Sanchez was cc’d on January 20, 2004 that the allegations of torture were true and that there were more than a hundred photos to back them up. Nonetheless, Rumsfeld says Sanchez didn’t breathe a word about it to him.

My, my. What Victorian reticence they practice in the halls of power.

But, get this, Rumsfeld also admitted at the May 7 hearings that he spoke “everyday” to Sanchez. And Sanchez, we know, received a Red Cross report on prisoner abuse as far back as August 2003. Specific abuses at AG were known to his underling Karpinksi by December 2003. That’s thesame Karpinksi who was directly under Sanchez and who was fired by Sanchez in January. For what, if not for the torture scandal?

Repeat – Rumsfeld and Sanchez spoke every day. Rumsfeld, Myers, Abizaid and Sanchez spoke to each other every day; according to Rumsfeld, several times. Rumsfeld briefed the President with Myers present every other day. And somewhere in late January or early February at a meeting at which General Pace, Myers’ deputy, was sitting in for him, the President was also informed.

But none of them heard anything about Abu Ghraib? Not a whisper. How credible is that? If they didn’t, what would that make them? Incompetent or liars. Which is it, Mr. Rumsfeld?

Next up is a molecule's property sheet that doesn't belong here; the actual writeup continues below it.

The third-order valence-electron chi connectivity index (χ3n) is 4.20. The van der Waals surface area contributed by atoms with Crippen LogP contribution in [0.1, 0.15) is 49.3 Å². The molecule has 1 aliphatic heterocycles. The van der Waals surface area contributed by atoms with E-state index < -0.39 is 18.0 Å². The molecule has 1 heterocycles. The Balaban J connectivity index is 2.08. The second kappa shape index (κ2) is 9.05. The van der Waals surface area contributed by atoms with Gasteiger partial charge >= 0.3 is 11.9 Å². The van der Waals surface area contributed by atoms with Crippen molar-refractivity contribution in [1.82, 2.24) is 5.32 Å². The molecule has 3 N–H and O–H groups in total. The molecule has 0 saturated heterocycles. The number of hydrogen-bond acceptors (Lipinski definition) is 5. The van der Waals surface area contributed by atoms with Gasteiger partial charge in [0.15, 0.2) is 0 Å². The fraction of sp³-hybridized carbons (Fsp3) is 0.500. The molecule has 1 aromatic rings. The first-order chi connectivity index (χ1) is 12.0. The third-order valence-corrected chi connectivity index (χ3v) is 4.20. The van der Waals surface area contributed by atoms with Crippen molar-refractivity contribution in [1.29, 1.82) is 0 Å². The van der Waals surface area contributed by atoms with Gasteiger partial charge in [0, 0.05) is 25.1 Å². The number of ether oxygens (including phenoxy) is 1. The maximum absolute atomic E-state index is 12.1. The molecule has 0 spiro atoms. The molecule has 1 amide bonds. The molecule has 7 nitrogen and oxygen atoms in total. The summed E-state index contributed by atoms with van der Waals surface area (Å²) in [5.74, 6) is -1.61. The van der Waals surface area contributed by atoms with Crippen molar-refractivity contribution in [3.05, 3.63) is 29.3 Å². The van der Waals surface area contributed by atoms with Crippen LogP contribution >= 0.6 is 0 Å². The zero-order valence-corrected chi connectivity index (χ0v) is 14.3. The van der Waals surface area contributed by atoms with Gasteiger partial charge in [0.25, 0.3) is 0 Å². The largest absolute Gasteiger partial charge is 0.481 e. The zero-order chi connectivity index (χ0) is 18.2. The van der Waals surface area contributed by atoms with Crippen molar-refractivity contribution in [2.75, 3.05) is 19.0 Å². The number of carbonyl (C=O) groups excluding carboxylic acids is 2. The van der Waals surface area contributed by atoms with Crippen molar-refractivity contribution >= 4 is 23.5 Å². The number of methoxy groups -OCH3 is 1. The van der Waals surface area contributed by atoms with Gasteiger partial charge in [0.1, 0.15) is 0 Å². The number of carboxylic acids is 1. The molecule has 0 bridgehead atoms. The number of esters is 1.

“The President didn’t know, and you [representatives] didn’t know, and I didn’t know,” claims Rumsfeld, who says he didn’t want to interfere with the report working its way up the chain of command.

Oh – so, are we to believe that between the heads up to the president in late January and the April 28 CBS story, the president was not told anything more?

Yet, Myers admitted to the Senate hearing on May 7 that people “inside our building” knew about the photos. Then how could the president not know? And if Myers himself hadn’t seen the photos, how come he squashed their publication until Hersh’s story forced them into public view? How did he know they were too explosive for CBS?

Telepathy?

Question Two:

Said Rumsfeld on May 7, the problem was only “one dimensional”; he couldn’t foresee the kind of damage that “hundreds or however many of these things there are” would do.
On May 11, Cambone added: “Until the pictures began appearing in the press, Sir, I had not sense of that scope and scale.”

But here are some of the details Taguba says were sent to the military high command in January — “descriptions of the sexual humiliation of a father with his son, who were both detainees,” “of an Iraqi woman detainee baring her breasts,” and of “a video of a male American soldier in uniform sodomizing a female detainee” – only a few of many (about 300) images, some still held in secrecy